UpFront | Published in July 2012

Hats Off ‘Top-Hat’ Plan

Employer cannot use ERISA to stop deferred compensation benefits

By Rebecca Moore | July 2012
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An employer failed in its attempt to use Employee Retirement Income Security Act (ERISA) provisions to terminate benefit payments under a deferred compensation agreement. The U.S. District Court for the Eastern District of Louisiana found that the evidence presented by Mothe Life Insurance Company would allow “a reasonable trier of fact to find that an ERISA plan did not exist.” The court had previously held that the agreement between Mothe Life Insurance and Emile Mothe III lacked clear procedures, as required by ERISA, for receiving benefits.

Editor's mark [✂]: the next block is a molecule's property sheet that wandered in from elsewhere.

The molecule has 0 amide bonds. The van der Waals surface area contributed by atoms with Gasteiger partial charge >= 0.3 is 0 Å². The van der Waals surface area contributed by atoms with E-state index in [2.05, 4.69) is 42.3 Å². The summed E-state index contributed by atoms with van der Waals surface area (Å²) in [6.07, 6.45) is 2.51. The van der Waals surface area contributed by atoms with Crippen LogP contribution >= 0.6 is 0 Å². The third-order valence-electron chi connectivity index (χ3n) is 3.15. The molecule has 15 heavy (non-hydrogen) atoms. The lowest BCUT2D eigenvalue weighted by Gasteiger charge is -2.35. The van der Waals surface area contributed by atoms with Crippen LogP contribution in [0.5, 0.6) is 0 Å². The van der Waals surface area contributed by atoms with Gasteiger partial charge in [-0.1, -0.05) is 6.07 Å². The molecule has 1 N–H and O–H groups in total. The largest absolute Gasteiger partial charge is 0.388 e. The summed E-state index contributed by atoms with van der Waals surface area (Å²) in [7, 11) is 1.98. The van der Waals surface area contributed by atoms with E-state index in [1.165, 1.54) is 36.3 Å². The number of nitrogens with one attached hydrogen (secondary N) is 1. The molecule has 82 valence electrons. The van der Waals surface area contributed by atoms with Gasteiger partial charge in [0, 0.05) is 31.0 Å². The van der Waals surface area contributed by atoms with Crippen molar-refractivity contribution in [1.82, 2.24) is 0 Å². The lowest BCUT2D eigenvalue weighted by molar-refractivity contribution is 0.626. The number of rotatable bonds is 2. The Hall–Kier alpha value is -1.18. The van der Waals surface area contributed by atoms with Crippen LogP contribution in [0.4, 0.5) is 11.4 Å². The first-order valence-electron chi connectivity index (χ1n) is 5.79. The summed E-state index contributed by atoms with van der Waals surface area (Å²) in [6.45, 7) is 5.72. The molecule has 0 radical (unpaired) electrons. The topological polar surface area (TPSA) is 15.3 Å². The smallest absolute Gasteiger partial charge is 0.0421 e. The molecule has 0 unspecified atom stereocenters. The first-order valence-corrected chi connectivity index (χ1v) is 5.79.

However, the company introduced Massachusetts Mutual Life Insurance Company Prototype Flexinvest Profit-Sharing/401(k) Plan into its current motion for summary judgment, saying it supplements the procedures contained within the deferred compensation agreement made with Emile Mothe and that the documents, combined,  reveal sufficient procedures to confirm that an ERISA plan existed.   

The court found that the only mention of the plan is contained in one paragraph and recites as follows:

“Whereas, Mothe [Life] and Emile [Mothe] both want to provide to Emile [Mothe], as additional compensation for his services to Mothe [Life], a postretirement income (or preretirement benefits to his beneficiary) over and above what will be available to him under Mothe [Life’s] regular pension and insurance plan for employees [...]”